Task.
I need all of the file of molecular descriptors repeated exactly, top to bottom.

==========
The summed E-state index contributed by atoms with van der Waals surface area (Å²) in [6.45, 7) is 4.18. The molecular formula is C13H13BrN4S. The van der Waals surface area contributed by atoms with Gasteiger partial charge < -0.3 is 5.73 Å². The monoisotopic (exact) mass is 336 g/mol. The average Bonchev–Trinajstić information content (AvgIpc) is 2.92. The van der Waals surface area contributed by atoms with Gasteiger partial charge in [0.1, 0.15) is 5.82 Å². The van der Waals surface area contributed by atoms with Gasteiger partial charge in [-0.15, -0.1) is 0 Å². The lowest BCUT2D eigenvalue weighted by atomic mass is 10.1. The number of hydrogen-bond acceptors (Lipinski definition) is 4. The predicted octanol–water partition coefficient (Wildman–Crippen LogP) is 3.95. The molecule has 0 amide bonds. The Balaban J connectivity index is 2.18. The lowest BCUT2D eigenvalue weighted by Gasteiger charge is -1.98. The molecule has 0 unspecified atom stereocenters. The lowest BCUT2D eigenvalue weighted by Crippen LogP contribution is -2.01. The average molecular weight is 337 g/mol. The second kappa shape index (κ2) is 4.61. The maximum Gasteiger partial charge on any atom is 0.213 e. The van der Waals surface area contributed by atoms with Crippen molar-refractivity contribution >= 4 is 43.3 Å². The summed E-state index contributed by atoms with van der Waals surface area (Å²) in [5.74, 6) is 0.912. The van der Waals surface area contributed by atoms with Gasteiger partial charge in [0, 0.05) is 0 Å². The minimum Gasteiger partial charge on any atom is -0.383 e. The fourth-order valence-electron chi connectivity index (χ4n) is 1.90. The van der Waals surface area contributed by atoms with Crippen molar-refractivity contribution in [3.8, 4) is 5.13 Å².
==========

The summed E-state index contributed by atoms with van der Waals surface area (Å²) in [6.45, 7) is 4.18. The molecular formula is C13H13BrN4S. The van der Waals surface area contributed by atoms with Gasteiger partial charge < -0.3 is 5.73 Å². The monoisotopic (exact) mass is 336 g/mol. The average Bonchev–Trinajstić information content (AvgIpc) is 2.92. The van der Waals surface area contributed by atoms with Gasteiger partial charge in [0.1, 0.15) is 5.82 Å². The van der Waals surface area contributed by atoms with Gasteiger partial charge in [-0.15, -0.1) is 0 Å². The lowest BCUT2D eigenvalue weighted by atomic mass is 10.1. The number of hydrogen-bond acceptors (Lipinski definition) is 4. The predicted octanol–water partition coefficient (Wildman–Crippen LogP) is 3.95. The molecule has 0 amide bonds. The Balaban J connectivity index is 2.18. The lowest BCUT2D eigenvalue weighted by Gasteiger charge is -1.98. The molecule has 0 unspecified atom stereocenters. The lowest BCUT2D eigenvalue weighted by Crippen LogP contribution is -2.01. The average molecular weight is 337 g/mol. The second kappa shape index (κ2) is 4.61. The maximum Gasteiger partial charge on any atom is 0.213 e. The van der Waals surface area contributed by atoms with Crippen molar-refractivity contribution >= 4 is 43.3 Å². The summed E-state index contributed by atoms with van der Waals surface area (Å²) in [5.74, 6) is 0.912. The van der Waals surface area contributed by atoms with Gasteiger partial charge in [0, 0.05) is 0 Å². The minimum Gasteiger partial charge on any atom is -0.383 e. The fourth-order valence-electron chi connectivity index (χ4n) is 1.90. The van der Waals surface area contributed by atoms with Crippen molar-refractivity contribution in [3.8, 4) is 5.13 Å².